We recommend focusing on a small number of concrete objectives while your staff and participants get comfortable with the system. At MLSE LaunchPad, early iterations awarded points to build engagement around attendance and evaluation. While fun custom challenges and other nuances have been added, starting with a simple focus helped staff develop comfort with the points system while generating excitement among youth around clear, achievable goals.

3. Have fun with your challenges

Whatever your engagement goals, encourage staff creativity and learn from participants to build gamified challenges that are fun and fresh while also reinforcing program content and behavioural goals. Physical literacy and the development of functional movement skills have been an intentional programming focus for younger youth at MLSE LaunchPad. As youth advance in age, the development of life skills such as social competence becomes the programmatic focus. Staff are empowered to award points or create challenges for observed examples of youth demonstrating growth in these life skill areas. For example, an MLSE Scoreboard challenge was established where youth earned points for introducing themselves to new mental health counsellors and getting to know them as people, helping to facilitate a warm introduction and reducing barriers to accessing this new service for youth and families. 

4. Incentives need not be costly

Yes, MLSE LaunchPad has access to team-branded merchandise for youth to redeem. However, in our journey we have learned that the points themselves provide more drive for engagement than any item or prize on offer. Most participants choose not to redeem in favour of building up their point totals to achieve goals or compete with their peers. Access to a leaderboard with peers is an essential enabler of the healthy competition that an engaging and values-driven points system can facilitate. Online rewards such as digital “badges” can be earned and accumulated, for example, related to a specific life skill, an act of positivity, or leveling up their sport participation. This type of reward is similar to the way points are used in favourite video games – except in this case, winning the game involves demonstrating the characteristics and attributes we work to promote through long-term quality sport engagement.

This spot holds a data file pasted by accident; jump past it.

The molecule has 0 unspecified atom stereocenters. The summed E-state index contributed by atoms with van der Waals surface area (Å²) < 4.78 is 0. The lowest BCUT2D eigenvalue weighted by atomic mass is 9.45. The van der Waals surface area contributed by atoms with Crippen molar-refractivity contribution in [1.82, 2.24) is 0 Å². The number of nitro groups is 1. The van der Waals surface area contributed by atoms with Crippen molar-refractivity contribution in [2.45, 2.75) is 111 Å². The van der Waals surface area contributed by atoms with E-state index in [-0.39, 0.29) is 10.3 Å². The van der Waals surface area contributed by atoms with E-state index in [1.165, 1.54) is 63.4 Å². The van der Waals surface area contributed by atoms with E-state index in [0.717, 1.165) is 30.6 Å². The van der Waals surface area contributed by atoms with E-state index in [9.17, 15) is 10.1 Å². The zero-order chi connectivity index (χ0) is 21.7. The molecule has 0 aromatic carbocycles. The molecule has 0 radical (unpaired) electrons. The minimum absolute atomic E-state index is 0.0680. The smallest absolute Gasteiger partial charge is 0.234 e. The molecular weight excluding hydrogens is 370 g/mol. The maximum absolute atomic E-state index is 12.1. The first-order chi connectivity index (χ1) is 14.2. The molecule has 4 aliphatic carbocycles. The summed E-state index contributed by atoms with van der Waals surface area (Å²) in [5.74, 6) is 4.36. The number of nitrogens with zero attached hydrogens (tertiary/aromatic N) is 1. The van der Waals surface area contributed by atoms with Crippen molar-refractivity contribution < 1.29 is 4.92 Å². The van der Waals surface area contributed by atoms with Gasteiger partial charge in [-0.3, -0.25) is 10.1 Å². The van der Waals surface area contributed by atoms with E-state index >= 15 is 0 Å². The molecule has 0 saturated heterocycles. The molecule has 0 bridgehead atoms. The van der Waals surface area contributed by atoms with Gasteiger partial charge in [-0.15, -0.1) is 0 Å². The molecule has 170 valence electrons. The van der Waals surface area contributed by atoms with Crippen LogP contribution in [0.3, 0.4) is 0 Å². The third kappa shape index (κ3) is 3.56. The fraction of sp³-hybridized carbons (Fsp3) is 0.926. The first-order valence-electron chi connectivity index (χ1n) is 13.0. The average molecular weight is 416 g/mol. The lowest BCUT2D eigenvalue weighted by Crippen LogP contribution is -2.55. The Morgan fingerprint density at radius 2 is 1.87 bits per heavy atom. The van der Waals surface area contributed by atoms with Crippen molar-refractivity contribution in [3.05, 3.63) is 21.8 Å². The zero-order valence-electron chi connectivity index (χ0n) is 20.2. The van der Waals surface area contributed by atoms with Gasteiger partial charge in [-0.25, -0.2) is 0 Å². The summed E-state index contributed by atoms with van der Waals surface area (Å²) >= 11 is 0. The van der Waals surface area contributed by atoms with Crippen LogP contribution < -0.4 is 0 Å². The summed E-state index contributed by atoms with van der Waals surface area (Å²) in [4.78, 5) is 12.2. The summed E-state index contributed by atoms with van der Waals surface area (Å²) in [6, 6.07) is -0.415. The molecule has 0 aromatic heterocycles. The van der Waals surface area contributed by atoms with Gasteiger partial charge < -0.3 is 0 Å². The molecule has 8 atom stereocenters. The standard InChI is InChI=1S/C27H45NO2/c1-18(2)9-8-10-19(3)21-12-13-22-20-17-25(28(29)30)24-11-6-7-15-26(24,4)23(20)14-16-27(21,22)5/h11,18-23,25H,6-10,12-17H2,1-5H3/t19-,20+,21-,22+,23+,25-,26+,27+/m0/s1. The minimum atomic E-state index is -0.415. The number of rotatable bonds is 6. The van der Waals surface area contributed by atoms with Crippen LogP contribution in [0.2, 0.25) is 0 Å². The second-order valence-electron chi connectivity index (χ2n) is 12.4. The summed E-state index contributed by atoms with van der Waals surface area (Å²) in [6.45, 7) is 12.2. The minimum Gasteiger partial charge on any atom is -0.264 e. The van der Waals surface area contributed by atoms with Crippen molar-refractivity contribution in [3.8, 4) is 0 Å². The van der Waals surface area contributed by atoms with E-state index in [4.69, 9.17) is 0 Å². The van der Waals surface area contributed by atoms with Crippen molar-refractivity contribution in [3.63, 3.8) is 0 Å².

For those more extrinsically motivated, points redemption can take on many forms. We find smaller accessories such as wristbands and bracelets popular among 6-10 year-olds, and sport accessories such as water bottles and t-shirts popular among 11-14-year-olds. Experiential rewards are popular among older youth, such as a movie night donated by a sponsor, admission to a special event, or an earned privilege like choosing what the team eats at an end-of-season dinner. 

5. Learn and adapt

This article provides a framework for how the gamification of youth sport engagement has worked in a youth Sport For Development setting. Every program, culture and population are different, and what works in one environment may not be perfectly adaptable to another. Conceptually, it is helpful to think about a system of gamification through points as a choose-your-own-adventure platform, where organizations have the flexibility to tailor and evolve their system over time against the most pressing engagement goals or challenges as defined by them. People are not static, and as they grow and what motivates them evolves, those of us working with them must keep our approaches fresh, relevant and engaging.  

If you need a sounding board or would like to ideate about what a values-based points currency could look like for your organization, don’t hesitate to reach out to the MLSE LaunchPad Research and Evaluation team. 

Recommended Resources

Warner, M & Heal, B. (2020). Engaging youth in evaluation processes. SIRCuit Article.

Warner, M & Heal, B. (2020). The gamification of evaluation for non profits and charities. Imagine Canada 360 Blog.